westward that carried the Alans and Huns into the heart of Europe. There was a nomadic drift to the east of Persia and southward through Afghanistan towards India, as well as this drift to the north-west. These streams of nomads flowed by Persia on either side. We have already mentioned the Yueh-Chi (chap. xxix., § 4), who finally descended into India as the Indo-Scythians in the second century. A backward, still nomadic section of these Yueh-Chi remained in Central Asia, and became numerous upon the steppes of Turkestan, as the Ephthalites or White Huns. After being a nuisance and a danger to the Persians for three centuries, they finally began raiding into India in the footsteps of their kinsmen about the year 470, about a quarter of a century after the death of Attila. They did not migrate into India; they went to and fro, looting in India and returning with their loot to their own country, just as later the Huns established themselves in the great plain of the Danube and raided all Europe.
The history of India during these seven centuries we are now reviewing is punctuated by these two invasions of the Yueh-Chi, the Indo-Scythians who, as we have said, wiped out the last traces of Hellenic rule, and the Ephthalites. Before the former of these, the Indo-Scythians, a wave of uprooted populations, the Sakas, had been pushed; so that altogether India experienced three waves of barbaric invasion, about A.D. 100, about A.D. 120, and about A.D. 470. But only the second of these invasions was a permanent conquest and settlement. The Indo-Scythians made their headquarters on the Northwest Frontier and set up a dynasty, the Kushan dynasty, which ruled most of North India as far east as Benares.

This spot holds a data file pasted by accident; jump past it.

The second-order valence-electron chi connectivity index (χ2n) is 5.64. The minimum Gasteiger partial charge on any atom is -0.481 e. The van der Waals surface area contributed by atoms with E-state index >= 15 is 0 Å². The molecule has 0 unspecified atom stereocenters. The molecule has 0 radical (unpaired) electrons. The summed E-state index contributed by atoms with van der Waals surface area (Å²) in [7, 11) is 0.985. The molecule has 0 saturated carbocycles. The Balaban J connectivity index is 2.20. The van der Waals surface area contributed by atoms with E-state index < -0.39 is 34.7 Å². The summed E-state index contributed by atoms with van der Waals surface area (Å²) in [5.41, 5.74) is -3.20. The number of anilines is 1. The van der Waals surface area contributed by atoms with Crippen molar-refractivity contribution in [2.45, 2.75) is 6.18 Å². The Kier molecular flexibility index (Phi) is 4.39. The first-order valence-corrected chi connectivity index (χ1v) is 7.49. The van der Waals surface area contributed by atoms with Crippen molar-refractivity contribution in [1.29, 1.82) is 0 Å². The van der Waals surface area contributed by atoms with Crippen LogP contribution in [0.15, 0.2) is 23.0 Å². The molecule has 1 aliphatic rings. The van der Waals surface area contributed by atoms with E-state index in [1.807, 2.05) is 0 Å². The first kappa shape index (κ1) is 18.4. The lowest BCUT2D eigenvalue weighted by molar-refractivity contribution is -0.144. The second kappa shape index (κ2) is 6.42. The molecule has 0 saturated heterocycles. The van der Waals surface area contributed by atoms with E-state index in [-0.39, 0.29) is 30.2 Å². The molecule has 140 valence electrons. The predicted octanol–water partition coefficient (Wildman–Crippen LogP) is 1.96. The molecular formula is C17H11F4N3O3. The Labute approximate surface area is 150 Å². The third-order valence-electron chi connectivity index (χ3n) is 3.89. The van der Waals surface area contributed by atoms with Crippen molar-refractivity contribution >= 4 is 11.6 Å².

The chief among these Kushan monarchs was Kanishka (date unknown), who added to North India Kashgar, Yarkand, and Khotan. Like Asoka, he was a great and vigorous promoter of Buddhism, and these conquests, this great empire of the Northwest Frontier, must have brought India into close and frequent relations with China and Tibet.
We will not trouble to record here the divisions and coalescences of power in India, nor the dynasties that followed the Kushans, because these things signify very little to us from our present point of view. Sometimes all India was a patchwork quilt of